CBD were made walking or
cycling and 20 per cent in the city.
Over the last year there has
been an 8.2 per cent increase in
peak period public transport trips
which now comprise 21 per cent of
all region-wide work trips.
A further surge in growth is
happening with the introduction
of the new Matangi trains and
with the completion of track
upgrade work reducing
In the initial Ngauranga to
Wellingtonians indicated their
support for higher capacity
modern tram, along with safe
cycle and walking routes, and
they still show their support for
improved services in every survey
I have been flooded with calls
questioning the need for a Basin
Reserve flyover and new roads.
Indeed, NZ Transport Agency
traffic road counts show that peak
car use occurred in 2006.
Commuter support for the
Wellington Regional Council s
innovative car share software may
also show a desire to use our
roading infrastructure more
Wellington regional councillor
FROM THE WEB
Chris M: Good to see issues
discussed here rather than people
pulling the mayor apart. Although
I am not a Green Party supporter
overall I think she has done a
fairly good job.
Greg: Everything a city does
costs a bit of money. If you re
going to freeze rates, inflation
adjusting means that doing the
exact same thing the next year
has to be cheaper than this year.
If you re going to freeze rates, you
just end up with spikes between
freezes, or you get a city that s
falling apart around you. I m not
thrilled when my rates go to an
overblown feasibility study for a
pool, but I don t mind when the
library gets to keep reasonable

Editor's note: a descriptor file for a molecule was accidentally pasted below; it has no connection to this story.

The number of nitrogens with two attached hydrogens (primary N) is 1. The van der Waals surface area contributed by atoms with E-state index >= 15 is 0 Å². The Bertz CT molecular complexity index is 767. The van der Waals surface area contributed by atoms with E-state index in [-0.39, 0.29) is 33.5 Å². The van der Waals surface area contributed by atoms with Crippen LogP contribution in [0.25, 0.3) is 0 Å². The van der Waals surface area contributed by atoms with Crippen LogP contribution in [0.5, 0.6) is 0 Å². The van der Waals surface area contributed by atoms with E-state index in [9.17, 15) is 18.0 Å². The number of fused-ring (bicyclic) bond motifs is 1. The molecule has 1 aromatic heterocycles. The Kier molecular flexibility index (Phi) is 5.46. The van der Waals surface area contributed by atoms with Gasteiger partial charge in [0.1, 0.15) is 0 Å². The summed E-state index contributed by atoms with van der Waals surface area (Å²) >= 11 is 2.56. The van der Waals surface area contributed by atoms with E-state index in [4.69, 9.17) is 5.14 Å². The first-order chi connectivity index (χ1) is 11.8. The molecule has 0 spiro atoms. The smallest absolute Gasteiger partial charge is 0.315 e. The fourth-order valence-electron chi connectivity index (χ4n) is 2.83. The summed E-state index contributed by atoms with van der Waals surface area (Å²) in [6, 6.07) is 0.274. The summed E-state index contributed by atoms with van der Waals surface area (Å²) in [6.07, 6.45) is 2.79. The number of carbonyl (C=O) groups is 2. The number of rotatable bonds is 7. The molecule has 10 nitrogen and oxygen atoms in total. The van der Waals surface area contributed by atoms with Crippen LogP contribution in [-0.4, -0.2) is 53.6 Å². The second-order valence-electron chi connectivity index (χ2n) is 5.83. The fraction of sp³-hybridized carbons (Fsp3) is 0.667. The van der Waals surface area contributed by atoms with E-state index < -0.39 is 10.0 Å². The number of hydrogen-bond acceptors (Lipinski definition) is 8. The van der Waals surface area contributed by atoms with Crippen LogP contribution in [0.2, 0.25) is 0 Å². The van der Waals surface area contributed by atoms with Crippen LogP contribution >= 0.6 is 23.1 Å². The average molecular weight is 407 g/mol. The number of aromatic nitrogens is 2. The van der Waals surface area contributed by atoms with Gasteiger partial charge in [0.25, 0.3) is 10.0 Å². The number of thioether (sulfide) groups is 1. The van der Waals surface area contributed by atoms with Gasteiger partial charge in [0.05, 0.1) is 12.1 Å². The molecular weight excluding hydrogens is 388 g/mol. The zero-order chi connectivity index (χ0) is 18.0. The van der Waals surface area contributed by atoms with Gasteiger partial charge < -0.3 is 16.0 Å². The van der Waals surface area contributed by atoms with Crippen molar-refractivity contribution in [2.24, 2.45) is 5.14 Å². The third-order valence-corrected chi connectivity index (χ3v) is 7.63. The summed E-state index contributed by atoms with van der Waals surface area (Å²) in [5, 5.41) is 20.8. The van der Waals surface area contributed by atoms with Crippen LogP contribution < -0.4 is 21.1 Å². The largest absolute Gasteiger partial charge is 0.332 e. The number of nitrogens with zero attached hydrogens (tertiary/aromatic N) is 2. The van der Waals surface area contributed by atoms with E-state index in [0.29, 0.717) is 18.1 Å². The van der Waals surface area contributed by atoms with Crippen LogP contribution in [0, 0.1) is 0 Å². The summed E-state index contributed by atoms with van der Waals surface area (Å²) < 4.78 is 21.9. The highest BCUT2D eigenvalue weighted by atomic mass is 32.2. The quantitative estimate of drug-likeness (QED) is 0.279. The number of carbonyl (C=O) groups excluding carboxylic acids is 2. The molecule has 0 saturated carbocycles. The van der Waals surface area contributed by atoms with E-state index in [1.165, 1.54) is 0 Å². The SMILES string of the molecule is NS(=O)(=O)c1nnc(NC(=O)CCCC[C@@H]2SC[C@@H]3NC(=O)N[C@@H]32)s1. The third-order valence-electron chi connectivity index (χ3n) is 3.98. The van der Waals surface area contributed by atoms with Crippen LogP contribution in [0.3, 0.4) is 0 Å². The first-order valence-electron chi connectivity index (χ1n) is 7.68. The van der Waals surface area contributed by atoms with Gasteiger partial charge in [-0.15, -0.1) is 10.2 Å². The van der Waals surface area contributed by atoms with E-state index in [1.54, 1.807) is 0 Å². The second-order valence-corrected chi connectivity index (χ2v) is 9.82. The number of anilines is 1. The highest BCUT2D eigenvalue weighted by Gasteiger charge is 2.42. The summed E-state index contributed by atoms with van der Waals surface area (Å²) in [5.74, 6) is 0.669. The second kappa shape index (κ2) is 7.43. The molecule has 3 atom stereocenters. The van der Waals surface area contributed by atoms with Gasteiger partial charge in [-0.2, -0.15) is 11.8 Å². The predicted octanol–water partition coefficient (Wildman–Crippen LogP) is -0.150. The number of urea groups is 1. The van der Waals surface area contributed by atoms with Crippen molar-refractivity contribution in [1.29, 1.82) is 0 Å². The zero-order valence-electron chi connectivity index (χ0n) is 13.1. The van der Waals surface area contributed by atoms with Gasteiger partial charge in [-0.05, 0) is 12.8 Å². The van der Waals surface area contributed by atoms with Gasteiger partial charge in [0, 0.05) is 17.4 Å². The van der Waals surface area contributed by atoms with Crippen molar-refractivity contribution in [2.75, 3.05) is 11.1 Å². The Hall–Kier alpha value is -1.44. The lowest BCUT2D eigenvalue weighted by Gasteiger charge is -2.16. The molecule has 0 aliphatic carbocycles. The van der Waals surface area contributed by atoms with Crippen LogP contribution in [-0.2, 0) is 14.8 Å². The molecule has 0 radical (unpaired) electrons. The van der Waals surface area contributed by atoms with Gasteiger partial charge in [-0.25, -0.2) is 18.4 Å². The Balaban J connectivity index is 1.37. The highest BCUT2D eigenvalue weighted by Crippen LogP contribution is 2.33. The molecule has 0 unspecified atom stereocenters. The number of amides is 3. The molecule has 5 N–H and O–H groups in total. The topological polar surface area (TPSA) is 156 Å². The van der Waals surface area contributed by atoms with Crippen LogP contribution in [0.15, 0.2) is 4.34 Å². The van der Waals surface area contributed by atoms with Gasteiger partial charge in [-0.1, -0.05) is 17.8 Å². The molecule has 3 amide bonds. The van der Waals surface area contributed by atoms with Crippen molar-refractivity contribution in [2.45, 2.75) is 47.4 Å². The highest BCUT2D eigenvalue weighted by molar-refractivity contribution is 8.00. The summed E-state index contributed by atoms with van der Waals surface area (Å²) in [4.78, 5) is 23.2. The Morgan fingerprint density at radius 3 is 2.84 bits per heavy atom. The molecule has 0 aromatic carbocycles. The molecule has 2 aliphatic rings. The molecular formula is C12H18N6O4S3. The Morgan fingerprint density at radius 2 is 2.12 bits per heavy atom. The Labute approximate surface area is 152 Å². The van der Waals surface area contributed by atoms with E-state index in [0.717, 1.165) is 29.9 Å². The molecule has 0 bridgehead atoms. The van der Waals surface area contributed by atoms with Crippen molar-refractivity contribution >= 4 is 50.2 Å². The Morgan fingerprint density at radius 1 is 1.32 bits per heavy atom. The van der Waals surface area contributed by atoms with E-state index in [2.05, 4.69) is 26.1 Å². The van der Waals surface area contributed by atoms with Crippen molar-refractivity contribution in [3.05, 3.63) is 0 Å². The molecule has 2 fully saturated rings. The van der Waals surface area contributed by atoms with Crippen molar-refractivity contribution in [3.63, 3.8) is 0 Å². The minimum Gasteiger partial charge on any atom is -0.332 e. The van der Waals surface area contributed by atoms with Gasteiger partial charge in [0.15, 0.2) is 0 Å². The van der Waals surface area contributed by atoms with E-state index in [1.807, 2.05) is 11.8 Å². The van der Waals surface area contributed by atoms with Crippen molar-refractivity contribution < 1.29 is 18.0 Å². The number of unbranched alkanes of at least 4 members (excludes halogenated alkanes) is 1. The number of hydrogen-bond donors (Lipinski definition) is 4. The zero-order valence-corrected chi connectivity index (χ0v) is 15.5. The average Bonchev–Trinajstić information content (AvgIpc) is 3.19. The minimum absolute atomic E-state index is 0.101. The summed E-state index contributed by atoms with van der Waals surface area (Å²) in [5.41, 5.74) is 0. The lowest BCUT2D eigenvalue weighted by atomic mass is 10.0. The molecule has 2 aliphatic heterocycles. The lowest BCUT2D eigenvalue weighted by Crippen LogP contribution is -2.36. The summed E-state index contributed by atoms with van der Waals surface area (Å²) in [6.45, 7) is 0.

operating hours. Have a look in
the annual report and see what s
up with rates.
Michael of Miramar: The Basin
flyover is not necessary. The
congestion is on Buckle St and
Karo Dr. Fix that and the flyover
is not needed.
Dave: The whole funding
structure for community groups
needs a complete overhaul. Loans
to community groups instead of
grants would introduce some
fiscal reality and planning. Issue
community infrastructure bonds
to raise funds for long-term
projects. Introduce more public-
private sector partnerships.
Freeze the actual dollar amount
collected in rates, with new
expenditure only available from
bonds, loan repayments,
operating entity profits and new
A home for
Richard: Why don t they use the
new indoor sports stadium built at
huge cost to ratepayers? I
understand badminton already
uses the Renouf tennis centre.
These seem like very good options
already funded by ratepayers.
Tony D: To ride these [bikes] you
would probably also have to pack
a comprehensive tyre repair kit.
All the rubbish that gets swept
into the city s bicycle lanes leads
to frequent punctures.
Frank Ricard: Who will
maintain the 99 bicycles? How
much will that cost? Who can we
sue when the bike falls apart mid
Trevor Woolnough: Promoting
cycling , so where are all the cycle
lanes? We re so far behind the rest
of the world. Less talking about it
and more doing please.
D: China has come a long way
from the single-speed water-pipe
clunkers of the past. They are now
up with the world s best. Even
many top selling New Zealand
brands are made there. Giant is
made in Shanghai. I ve seen the
factory there that made mine, and
mine has done serious
MMP -- time for
Fmacskasy: Vote for Change is
being disingenuous when it claims
that SM (Supplementary
Member) is halfway between FPP
and MMP . That is simply not
true. MMP is a proportional
system. SM is not proportional
and is actually FPP-plus-add ons.
If we choose SM, we ll be back to
First Past the Post and one-party
Harry: The issues in Rongotai are
-Traffic. It s stuffed and getting
worse by the day. All the buses in
the world won t fix that.
- Housing. We don t need more
and there is already provision to
build denser housing in the city
- The airport. A largely bad
neighbour who s consultation
process is similar to the one in
Hitchhikers Guide to the Galaxy
where the plans for consultation
were in a locked filing cabinet in a
basement guarded by a tiger.